So the Finals just ended about a week ago, so let’s stay on that tack. I took the time to compare LeBron’s career Finals PERs to Kobe’s (and MJ), and in the process whipped up a few charts. And why not? Sports and charts go together like Photoshop and After Effects.
And for those who may not know, PER refers to Player Efficiency Rating. No, it isn’t perfect, but it is useful in some cases as a general guide. I think it actually underrates players that like to score via the pass (like LeBron and Magic), but that’s a different talk for another day. So let’s take a look at some letters, numbers, lines and colors!
Isn’t it crazy that LeBron has already been to 5 finals? Jordan only went to 6 – and he was 35 by the time he made it to the last one. James is only 29 and has been there 5 times. LeBron could end up going to the Finals 8 or 9 times. Something to think about.
As we can see in the line chart, James got off to a slow start but has hit his stride since. His level of performance in his 3rd, 4th and 5th Finals exceeds the efforts of both Jordan and Bryant at the same points. Now, of course, part of that is James making up for his lackluster first two outings – something Jordan never had to do. But, nevertheless, in his 9th and 11th seasons LeBron was producing in the Finals at an exclusively elite level.
You’ll also notice that Kobe Bryant’s best effort (so far) maxed out at 26.92, whereas Jordan and LeBron both breached 32.0, which is just extraordinary play. Basically, anything over 31.0 is MJ-caliber* and not many players get there – since 1986 only Shaq, Magic, Michael and LeBron have crossed that threshold in the Finals. *It would be more accurate to say “Shaq-caliber” but people might get the wrong impression.
And here we have the top 3 Finals PERs for LeBron Raymone, Michael Jeffrey and Kobe Bean:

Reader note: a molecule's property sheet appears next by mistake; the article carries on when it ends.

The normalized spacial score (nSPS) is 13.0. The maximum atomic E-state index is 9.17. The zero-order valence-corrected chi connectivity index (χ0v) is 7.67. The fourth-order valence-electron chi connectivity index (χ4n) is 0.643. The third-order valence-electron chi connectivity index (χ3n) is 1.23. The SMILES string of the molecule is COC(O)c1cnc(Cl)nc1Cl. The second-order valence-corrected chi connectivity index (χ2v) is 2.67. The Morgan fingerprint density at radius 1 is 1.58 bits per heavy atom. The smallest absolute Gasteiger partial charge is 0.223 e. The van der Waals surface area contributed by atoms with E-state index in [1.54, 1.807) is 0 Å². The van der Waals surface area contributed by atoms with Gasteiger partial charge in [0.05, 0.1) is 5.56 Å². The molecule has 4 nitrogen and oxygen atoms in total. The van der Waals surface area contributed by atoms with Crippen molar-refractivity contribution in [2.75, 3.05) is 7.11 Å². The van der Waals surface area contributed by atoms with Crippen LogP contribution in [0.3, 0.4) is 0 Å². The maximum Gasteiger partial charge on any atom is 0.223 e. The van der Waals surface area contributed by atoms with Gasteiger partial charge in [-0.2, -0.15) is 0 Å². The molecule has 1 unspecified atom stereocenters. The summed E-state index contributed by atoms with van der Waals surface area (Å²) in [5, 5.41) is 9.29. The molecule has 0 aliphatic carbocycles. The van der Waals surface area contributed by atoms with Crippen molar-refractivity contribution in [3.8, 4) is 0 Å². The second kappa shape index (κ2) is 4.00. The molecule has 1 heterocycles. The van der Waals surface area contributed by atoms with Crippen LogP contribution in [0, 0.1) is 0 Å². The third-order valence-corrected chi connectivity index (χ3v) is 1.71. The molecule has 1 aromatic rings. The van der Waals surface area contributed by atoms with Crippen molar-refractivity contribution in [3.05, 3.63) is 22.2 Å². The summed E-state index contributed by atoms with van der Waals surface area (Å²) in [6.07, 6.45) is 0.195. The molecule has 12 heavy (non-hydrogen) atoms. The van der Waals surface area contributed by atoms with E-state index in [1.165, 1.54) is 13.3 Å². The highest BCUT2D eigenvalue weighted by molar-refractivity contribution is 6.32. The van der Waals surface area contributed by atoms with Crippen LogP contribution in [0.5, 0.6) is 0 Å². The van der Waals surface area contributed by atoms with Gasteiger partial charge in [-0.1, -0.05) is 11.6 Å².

Once again, Kobe pales in comparison to LBJ and MJ, but that’s nothing new.
Another thing about Bryant and Finals PER metric… Kobe Bean has been to the Finals seven times and has only led a championship team in Finals PER once – in 2009. Pau Gasol actually led the Lakers in PER in the 2010 Finals.
Question – Should Pau Gasol have won Finals MVP in 2010? I know they’re close by this metric, but there were some people in Los Angeles who thought Gasol was robbed (or so I read, I believe, in the OC Register or the LA Times). He is the only Laker in the Phil Jackson era who led his team in Finals PER, won the series and didn’t win Finals MVP.
What really jumps out at me here is that Kobe didn’t play very well in the NBA Finals until his 6th visit. His first 5 trips were underwhelming, not unlike James in his first 2. Actually, 4 of Kobe’s first 5 Finals visits were just plain “meh.” You could probably classify 3 of his first 5 visits as “terrible.”
The other thing that leaps off the page is Shaq’s insane dominance. When you get your PER up above 34.0 that basically means you’ve hacked the universe and have assumed direct control over reality.
But I digress…
If you’re interested in summing this section up in a way that would most irritate a Lakers fan you can simply say, “Kobe was carried for 4 of his 5 rings!” Or maybe something like, “Kobe was coattail riding for all but one ring!” Or, even better, this: “Kobe really only has 1 ring. Shaq and Gasol have the other 4.”
Or you could just say that Pau Gasol was robbed of a Finals MVP in 2010. That statement can lead to a lot of keyboard clacking in the middle of the night in Southern California. But any variation will suffice – you can’t go wrong.
Now, if you’re a known LeBron James fan you should expect to receive a response about LeBron riding Wade’s coattails. You should be prepared to reply with the fact that LeBron led his team in Finals PER for all of his rings (or whatever other metric tickles your fancy).
Kobe Bryant average Finals PER: 19.5
LeBron James average Finals PER: 23.7
Kobe Bryant top Finals PER: 26.82
LeBron James top Finals PER: 32.24
You get the point.
And we’ll see the same results later when I compare their career Finals averages.
One last thought while I’m here: There are actually Kobe Bryant fans who try to argue that there was a 1A-1B situation going on with Shaq during Kobe’s first three rings. They claim that Kobe wasn’t merely a sidekick, or that Kobe wasn’t Robin to Shaq’s Batman. They may even cite some of Bean’s averages, which is odd because they don’t stand a chance next to Shaq’s – so obviously the 1A-1B notion couldn’t be further from the truth. Kobe was indeed Shaq’s sidekick, and it irritated him to no end.